A pancake for when I’m too lazy to make pancakes


Great little recipe has the smallest ingredient list possible and everything in between: flavor, creativity, wow factor. That means five or less ingredients, not including water, salt, black pepper, and some fats (like oil and butter), because we’re assuming you’ve got them covered. This month, we’re sharing sneak peeks of the Big little recipes recipe book, everything is racing until its release on November 9 (he detonates the horn, throws confetti in the air).

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The hardest part of buttermilk pancakes is standing in front of the stove. Dolloping, wait, return, wait, again, again, again. The good news is, if you skip a few ingredients, you can skip this step as well.

Today you won’t need sugar, buttermilk, baking powder, or baking soda. In fact, you won’t need all-purpose flour either. We make a 100% whole grain pancake – yes, just one – to feed two people. And it works just as well for a sleepy brunch as it is for a quick dinner.

You might recognize this recipe as a Dutch baby. It’s also called Bismarck, German pancake and, my favorite, puff pastry. Inspired by German pfannkuchen, the Dutch baby as we know it “is commonly attributed to Manca’s Cafe, a Seattle restaurant that existed at the turn of the 20th century,” according to Eater. Similar to a popover or Yorkshire pudding, this pancake bakes instead of fries, bakes like weirdly thin dough, and comes out like – whoa.

Like a souffle, the dramatic pouf is all thanks to eggs. These make up the bulk of our flaky pancake, giving it structure, volume and flavor. And as a bonus: because we already use eggs in the batter, why not fry a few more and toss them as a hearty topping?

Many Dutch baby recipes turn to milk as a liquid. But replacing the crème fraîche brings some big advantages. Pungent and buttery, this ingredient adds depth and richness to the batter and, when diluted with a little water, acts much like milk. Another bonus: More crème fraîche becomes the world’s most glorious pancake filling. (If you can’t find it, sour cream makes a great liner.)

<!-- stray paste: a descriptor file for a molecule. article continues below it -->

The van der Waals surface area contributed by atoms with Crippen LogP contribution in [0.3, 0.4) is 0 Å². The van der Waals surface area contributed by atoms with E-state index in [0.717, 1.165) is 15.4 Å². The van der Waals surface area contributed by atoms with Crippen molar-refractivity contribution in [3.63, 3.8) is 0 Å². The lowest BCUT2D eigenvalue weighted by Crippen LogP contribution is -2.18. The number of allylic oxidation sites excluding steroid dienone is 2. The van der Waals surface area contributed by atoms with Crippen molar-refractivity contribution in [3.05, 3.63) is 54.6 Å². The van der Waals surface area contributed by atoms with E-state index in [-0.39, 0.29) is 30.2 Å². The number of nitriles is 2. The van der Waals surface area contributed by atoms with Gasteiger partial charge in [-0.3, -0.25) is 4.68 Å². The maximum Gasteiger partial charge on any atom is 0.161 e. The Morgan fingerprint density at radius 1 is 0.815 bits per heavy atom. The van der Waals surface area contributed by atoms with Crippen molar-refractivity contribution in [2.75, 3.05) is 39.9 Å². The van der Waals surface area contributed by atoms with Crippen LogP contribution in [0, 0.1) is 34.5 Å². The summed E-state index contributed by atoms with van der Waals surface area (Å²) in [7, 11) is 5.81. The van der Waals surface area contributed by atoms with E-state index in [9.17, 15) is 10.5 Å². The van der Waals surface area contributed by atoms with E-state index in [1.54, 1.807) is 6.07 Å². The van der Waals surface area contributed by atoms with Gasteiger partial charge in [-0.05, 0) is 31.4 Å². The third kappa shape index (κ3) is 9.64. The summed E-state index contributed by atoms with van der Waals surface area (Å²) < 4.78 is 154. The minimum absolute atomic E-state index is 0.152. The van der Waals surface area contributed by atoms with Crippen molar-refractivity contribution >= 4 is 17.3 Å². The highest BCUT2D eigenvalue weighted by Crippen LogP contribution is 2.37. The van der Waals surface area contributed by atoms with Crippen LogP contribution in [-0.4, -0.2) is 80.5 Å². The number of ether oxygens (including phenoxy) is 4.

Because eggs and dairy already do a lot of the work, flour is not as important as in other baking recipes. This is a good thing. Because while doing an individual all-purpose swap for whole grains in, say, a pound cake wouldn’t go well (don’t), in a puff pancake, which needs such a small amount of flour, anything goes. This means that we can use all the rye flour and not have to dilute its nutty and malt taste.

To accompany the sunny eggs and creamy swirls on top, I like to sauté kale until it relaxes, becomes silky and supple. But no one puts the puff pastry in a corner. With a crispy brown butter crust and a soft, tender heart, it gets along with everyone. Substitute another sautéed vegetable for the kale, such as spinach, green onions or mushrooms. Or go rogue with bacon or prosciutto, or smoked salmon or trout.

The most important thing is that you do something fun while the pancake bakes for about twenty minutes. Tell me, what do you like? Are we going to put on some tunes and dance?


Recipe: Rye pancake with green vegetables and eggs

Preparation time: 10 minutes
cooking time: 30 minutes
Serves: 2


Puff pastry pancake

  • 3 large eggs
  • 1/4 cup (60 grams) sour cream
  • 1/2 cup (65 grams) rye flour
  • 1/2 teaspoon kosher salt
  • 1/4 teaspoon freshly ground black pepper
  • 2 tbsp unsalted butter


  • 1 tbsp unsalted butter
  • 1 bunch of Tuscan kale, stems removed, leaves chopped
  • Kosher salt and freshly ground black pepper
  • 2 large eggs
  • Fresh cream


  1. Turn the oven on to 450 ° F and immediately insert a 9-inch or 10-inch cast iron skillet inside. Now work on the pancake batter. Combine the eggs, sour cream and 1⁄3 cup of water in a bowl and whisk until smooth. Add the flour, salt and pepper and whisk again.
  2. Use oven mitts to transfer the pan to the stove over medium heat. Add the butter, stirring the pan for complete coverage. Once the butter has melted, whip the dough, then pour it into the mold. Turn off the heat and put the pan in the oven. Bake for 20 to 25 minutes, until the pancake has puffed up dramatically.
  3. While the pancake is cooking, work on the greens. Melt 1/2 tablespoon of the butter in a large nonstick skillet over medium heat until it begins to brown, then add the kale and stir several times. Cover the pot and cook for 1 minute, until softened. Uncover, sprinkle with salt and pepper and cook for another 3 minutes, stirring occasionally, until tender. Taste and adjust the seasoning as needed, then transfer the greens to a bowl and lower the heat to medium-low.
  4. Add the remaining ½ tablespoon of butter to the empty pan. Once this is melted, crack the eggs, sprinkle with salt and pepper and cover the pan. Cook, checking frequently, 2 to 3 minutes, until the whites are set but the yolks are still runny. Turn off the heat, uncover the pan and let the eggs hang down until the puff pastry is ready.
  5. Serve the puff pastry pancake hot with the greens, eggs and spoonfuls of crème fraîche: you can arrange everything in the cast iron pan, or cut the pancake into pieces, transfer it to two plates and distribute the toppings.

Take a copy of the Big little recipes cookbook in our Shop, or a bunch of other places, like Amazon, Barnes & Noble, Books-A-Million, Librairie.org, Hudson Booksellers, IndieBound, Powell, Where Target.

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